I recall spending New Years Eve up on Kinder Scout with a couple of friends in horrendous wind and rain. I did look at them with envy with their 2 man tent at times. But once inside the bivvy, I didn’t encounter any issues at all.
The gale force winds hammered against their more than respectable tent, often causing it to concave to positions where we all expected the poles to snap! As for me in the bivvy? I slept sound as pound and only felt the gentle nudge of the winds thumping against my legs now and again.
Of course it was a pain in the rear to cook, get out of wet clothes and so on just to get in the bivvy but I coped and came out unscathed. And that’s the thing. You adapt. Your mentality changes when using bivouacs. You take less gear. You do consider taking food along you don’t have to cook. In which case I prefer high calorie snacks or self-heating meals, for example.
But when the weather is good? Well, what can go wrong? It’s fun!
|New Years Eve in the Vaude Bivi 1P up on Kinder Scout in the Peak District National Park|
Another thing I particularly like about the Vaude Bivi 1 is it’s main door. A gentle curving entrance along the side of the shelter with a generous storm flap. It makes entering and exiting the bivvy a breeze. You can tie it back during fine weather and sleep out like that. If conditions are not as nice, and you have to shut up shop for the night there still is another way to peep outside and see what’s happening.
Underneath the main arc of the head of the bivouac as you lie inside looking up, there is the option of not only another vent but it also doubles up as a window too!
At first glance it looks a little small to be honest. But you’ll be surprised at the big view you get while lying in your bed and opening the window wide.
Talking of the main door, disappointingly there’s no mesh option to be found. So, if you’re caught out in a midge fest one summer evening – well, tough luck. It’s a bit of a major drawback. But then again, given the options of where you can pitch up for the night with this shelter, you shouldn’t have a problem finding somewhere breezy away from insect hell.
It’s not a problem I’ve encountered that often in truth. But it’s something I’m always mindful of.
|Pitch anywhere you can.|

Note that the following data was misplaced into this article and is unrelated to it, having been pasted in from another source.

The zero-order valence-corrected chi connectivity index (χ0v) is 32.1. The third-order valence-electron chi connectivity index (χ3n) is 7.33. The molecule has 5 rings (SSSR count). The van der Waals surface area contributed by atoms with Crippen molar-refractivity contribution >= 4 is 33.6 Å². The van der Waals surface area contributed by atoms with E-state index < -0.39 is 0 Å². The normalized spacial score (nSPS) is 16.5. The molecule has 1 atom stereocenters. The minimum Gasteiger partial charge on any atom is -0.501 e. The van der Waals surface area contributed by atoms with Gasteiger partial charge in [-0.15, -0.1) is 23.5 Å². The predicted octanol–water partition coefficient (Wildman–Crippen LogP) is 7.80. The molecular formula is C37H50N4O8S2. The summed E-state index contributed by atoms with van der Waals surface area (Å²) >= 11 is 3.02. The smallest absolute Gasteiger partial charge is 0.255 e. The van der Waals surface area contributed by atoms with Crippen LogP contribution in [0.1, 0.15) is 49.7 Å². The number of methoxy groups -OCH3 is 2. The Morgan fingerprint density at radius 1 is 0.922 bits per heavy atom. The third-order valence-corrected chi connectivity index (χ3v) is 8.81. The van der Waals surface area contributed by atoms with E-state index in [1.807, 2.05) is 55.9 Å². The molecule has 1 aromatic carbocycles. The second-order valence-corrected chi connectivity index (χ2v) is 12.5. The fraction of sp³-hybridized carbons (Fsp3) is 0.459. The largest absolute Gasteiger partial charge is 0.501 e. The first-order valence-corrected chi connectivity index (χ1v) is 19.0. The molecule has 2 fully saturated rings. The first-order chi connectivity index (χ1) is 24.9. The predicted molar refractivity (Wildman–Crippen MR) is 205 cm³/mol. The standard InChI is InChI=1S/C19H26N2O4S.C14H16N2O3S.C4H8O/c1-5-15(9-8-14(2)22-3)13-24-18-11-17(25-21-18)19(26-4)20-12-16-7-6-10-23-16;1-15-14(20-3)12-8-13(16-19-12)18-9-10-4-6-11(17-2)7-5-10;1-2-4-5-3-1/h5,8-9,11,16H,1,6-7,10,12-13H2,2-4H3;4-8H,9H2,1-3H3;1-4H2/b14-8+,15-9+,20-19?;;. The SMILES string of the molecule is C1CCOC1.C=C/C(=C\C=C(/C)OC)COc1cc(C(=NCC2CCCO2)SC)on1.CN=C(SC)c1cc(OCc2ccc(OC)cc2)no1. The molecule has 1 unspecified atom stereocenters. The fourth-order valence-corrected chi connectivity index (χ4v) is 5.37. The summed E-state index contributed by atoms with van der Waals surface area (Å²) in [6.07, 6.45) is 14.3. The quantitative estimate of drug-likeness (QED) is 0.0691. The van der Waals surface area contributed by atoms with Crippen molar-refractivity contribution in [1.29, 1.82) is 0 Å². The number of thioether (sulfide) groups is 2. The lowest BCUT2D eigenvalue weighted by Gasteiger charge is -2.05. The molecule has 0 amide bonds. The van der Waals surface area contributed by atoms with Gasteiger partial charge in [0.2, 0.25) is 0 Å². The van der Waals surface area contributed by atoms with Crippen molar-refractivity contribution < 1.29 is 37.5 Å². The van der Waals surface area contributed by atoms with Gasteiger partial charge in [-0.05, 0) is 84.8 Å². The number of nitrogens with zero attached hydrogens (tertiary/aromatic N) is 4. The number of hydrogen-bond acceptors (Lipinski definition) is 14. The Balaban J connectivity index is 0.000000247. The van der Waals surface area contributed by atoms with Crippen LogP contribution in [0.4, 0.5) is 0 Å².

The bivvy is very roomy around the head area and there is ample space to store some quick to hand odds and ends – but the rest of it isn’t particularly so. If you’re considering using this shelter with some of the latest thick air mattresses (a la NeoAir, Exped Synmats etc) then you may want to give it a second thought. If you’re using a lightweight summer down bag then it’s not too much of a problem but you’ll find you’ll rub against the inside of the shelter quite a lot and perhaps constrict the loft too.
It’s worst if you’re using a winter down bag. But if you choose to use a self-inflating mattress then you’ll be fine. Those extra few centimetres gained from using a thinner mat makes all the difference.
Excellent value for money
Pitch anywhere, lightweight shelter, small footprint
Strong and quick to pitch
Great entry and exit thanks to the long side door
The venting options are more than adequate – even for UK use
Proven to be extremely tough and durable
Main door has no mesh panel option. Not good for evenings out with lots of midges about
Not deep enough for use with a thick air mattress and winter down bag.
Claustrophobic shelter compared to a tent
Poles can be tricky to insert in their corresponding brass eyelets
|View aint bad from inside, eh?|
Overall, I really like the Vaude Bivi 1P despite some quibbles. I like the fact it packs so small for a hooped bivouac, along with the side entry, the venting options and the viewing window when inside. I cannot help but smile at what you get for your money too. Bivouacs tend to cost a fair amount of dosh, but the Vaude Bivi offers such great value for those who wish to take up the joys of pitching wherever they wish and looking up at the stars at night from their bed!
|Fancy taking bivvying up?|